Tricking the trickster: Evidence for predicted sequential structure in a 19-year online psi experiment

Dean Radin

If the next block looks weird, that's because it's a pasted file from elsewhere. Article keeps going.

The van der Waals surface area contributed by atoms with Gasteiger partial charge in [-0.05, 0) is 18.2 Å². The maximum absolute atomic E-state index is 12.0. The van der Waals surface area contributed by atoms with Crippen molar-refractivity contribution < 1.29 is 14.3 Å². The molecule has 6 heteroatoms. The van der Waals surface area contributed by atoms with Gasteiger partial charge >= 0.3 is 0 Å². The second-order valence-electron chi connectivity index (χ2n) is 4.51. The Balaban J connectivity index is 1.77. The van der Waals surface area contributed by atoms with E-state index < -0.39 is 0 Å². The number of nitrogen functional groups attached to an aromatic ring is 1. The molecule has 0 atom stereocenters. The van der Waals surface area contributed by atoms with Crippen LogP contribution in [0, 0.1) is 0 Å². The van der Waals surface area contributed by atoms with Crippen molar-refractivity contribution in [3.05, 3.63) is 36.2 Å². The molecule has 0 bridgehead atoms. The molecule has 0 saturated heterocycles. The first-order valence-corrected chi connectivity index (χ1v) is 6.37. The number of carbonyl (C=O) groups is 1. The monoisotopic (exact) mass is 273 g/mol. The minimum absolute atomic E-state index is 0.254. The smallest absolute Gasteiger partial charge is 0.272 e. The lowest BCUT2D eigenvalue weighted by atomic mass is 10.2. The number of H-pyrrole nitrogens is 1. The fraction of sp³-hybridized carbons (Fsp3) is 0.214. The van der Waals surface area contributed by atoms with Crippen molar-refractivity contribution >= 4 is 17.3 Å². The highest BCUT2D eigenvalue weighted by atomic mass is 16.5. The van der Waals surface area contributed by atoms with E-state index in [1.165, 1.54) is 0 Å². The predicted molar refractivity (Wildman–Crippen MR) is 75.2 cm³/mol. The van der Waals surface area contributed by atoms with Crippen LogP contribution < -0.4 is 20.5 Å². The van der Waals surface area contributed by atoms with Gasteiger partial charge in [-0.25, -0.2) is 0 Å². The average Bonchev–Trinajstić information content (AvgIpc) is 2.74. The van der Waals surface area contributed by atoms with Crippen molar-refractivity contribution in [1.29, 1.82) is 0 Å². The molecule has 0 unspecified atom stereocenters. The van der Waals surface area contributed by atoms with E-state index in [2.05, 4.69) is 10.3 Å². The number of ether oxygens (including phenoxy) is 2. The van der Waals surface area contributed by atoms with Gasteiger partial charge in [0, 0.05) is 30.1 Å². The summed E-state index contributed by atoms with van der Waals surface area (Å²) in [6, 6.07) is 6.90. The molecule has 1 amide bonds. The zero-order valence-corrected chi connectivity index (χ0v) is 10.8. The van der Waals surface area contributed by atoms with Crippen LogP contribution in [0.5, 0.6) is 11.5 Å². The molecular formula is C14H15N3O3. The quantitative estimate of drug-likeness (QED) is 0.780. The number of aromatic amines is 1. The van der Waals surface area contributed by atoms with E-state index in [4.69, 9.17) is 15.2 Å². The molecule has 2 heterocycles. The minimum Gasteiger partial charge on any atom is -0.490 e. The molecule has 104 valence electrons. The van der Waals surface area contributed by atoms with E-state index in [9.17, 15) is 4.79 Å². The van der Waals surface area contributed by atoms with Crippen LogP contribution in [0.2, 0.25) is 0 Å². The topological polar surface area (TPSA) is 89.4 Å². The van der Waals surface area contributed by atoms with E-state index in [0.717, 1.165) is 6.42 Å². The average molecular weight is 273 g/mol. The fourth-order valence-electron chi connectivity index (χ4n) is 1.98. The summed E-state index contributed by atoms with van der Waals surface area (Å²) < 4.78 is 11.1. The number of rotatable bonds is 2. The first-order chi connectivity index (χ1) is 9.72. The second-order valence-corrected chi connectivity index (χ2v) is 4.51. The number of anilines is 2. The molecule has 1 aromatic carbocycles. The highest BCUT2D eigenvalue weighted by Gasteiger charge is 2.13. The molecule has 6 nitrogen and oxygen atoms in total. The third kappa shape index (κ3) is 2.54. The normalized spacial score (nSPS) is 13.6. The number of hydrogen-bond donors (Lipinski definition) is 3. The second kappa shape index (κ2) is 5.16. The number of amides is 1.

From August 2000 to December 2018, two online psi experiments based on a five-target, forced-choice protocol together collected 114 million trials from an estimated 200,000 people around the world. The hit rate combined across both experiments was consistent with a null effect. However, a planned secondary analysis, designed to detect a predicted sequential pattern in the data, resulted in a small magnitude but statistically unambiguous outcome. With a chance expected rate of po = 0.32, the combined observed p1 = 0.320502 ± 0.000044, z = 11.28, p = 1.7 × 10-29. Control tests found no evidence that this small deviation, found independently in two separate experiments, was due to human behavior such as optional stopping or response biases, nor to computational or randomization errors that might have provided participants with subtle cues. If analysis of other forced-choice psi tests replicates this effect, it would suggest the existence of an unconscious process that tends to obscure accuracy in psychic perception. Gaining a better understanding of that process might lead to more robust results in psi experiments.

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